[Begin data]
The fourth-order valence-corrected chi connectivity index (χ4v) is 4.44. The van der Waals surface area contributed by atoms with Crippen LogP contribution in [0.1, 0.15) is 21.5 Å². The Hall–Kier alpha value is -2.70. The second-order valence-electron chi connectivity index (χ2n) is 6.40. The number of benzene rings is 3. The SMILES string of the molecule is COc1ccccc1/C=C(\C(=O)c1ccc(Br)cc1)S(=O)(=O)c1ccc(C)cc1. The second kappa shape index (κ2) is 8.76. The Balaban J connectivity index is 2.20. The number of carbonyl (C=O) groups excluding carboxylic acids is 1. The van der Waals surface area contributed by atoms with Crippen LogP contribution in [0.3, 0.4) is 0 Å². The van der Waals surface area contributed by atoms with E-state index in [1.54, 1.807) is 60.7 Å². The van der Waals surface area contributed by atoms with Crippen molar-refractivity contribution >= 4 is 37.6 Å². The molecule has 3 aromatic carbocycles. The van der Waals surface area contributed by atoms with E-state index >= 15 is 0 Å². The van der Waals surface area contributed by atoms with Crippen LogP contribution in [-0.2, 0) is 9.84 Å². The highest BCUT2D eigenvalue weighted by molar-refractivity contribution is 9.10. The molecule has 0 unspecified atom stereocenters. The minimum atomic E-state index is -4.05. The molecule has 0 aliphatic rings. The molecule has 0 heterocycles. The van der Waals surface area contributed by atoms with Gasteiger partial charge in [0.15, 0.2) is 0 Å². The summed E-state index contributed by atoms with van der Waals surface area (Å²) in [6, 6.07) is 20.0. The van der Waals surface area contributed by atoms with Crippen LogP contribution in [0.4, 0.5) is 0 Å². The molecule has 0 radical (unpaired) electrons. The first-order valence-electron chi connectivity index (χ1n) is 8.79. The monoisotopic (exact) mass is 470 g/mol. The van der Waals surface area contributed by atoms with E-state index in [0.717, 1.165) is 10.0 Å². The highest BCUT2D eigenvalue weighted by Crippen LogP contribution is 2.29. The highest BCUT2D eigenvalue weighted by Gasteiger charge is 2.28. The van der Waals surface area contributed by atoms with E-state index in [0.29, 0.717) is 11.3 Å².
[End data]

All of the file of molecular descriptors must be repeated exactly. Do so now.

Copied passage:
The fourth-order valence-corrected chi connectivity index (χ4v) is 4.44. The van der Waals surface area contributed by atoms with Crippen LogP contribution in [0.1, 0.15) is 21.5 Å². The Hall–Kier alpha value is -2.70. The second-order valence-electron chi connectivity index (χ2n) is 6.40. The number of benzene rings is 3. The SMILES string of the molecule is COc1ccccc1/C=C(\C(=O)c1ccc(Br)cc1)S(=O)(=O)c1ccc(C)cc1. The second kappa shape index (κ2) is 8.76. The Balaban J connectivity index is 2.20. The number of carbonyl (C=O) groups excluding carboxylic acids is 1. The van der Waals surface area contributed by atoms with Crippen LogP contribution in [0.3, 0.4) is 0 Å². The van der Waals surface area contributed by atoms with E-state index in [1.54, 1.807) is 60.7 Å². The van der Waals surface area contributed by atoms with Crippen molar-refractivity contribution >= 4 is 37.6 Å². The molecule has 3 aromatic carbocycles. The van der Waals surface area contributed by atoms with E-state index >= 15 is 0 Å². The van der Waals surface area contributed by atoms with Crippen LogP contribution in [-0.2, 0) is 9.84 Å². The highest BCUT2D eigenvalue weighted by molar-refractivity contribution is 9.10. The molecule has 0 unspecified atom stereocenters. The minimum atomic E-state index is -4.05. The molecule has 0 aliphatic rings. The molecule has 0 heterocycles. The van der Waals surface area contributed by atoms with Gasteiger partial charge in [0.15, 0.2) is 0 Å². The summed E-state index contributed by atoms with van der Waals surface area (Å²) in [6, 6.07) is 20.0. The van der Waals surface area contributed by atoms with Crippen LogP contribution in [0.4, 0.5) is 0 Å². The molecule has 0 radical (unpaired) electrons. The first-order valence-electron chi connectivity index (χ1n) is 8.79. The monoisotopic (exact) mass is 470 g/mol. The van der Waals surface area contributed by atoms with E-state index in [0.717, 1.165) is 10.0 Å². The highest BCUT2D eigenvalue weighted by Crippen LogP contribution is 2.29. The highest BCUT2D eigenvalue weighted by Gasteiger charge is 2.28. The van der Waals surface area contributed by atoms with E-state index in [0.29, 0.717) is 11.3 Å².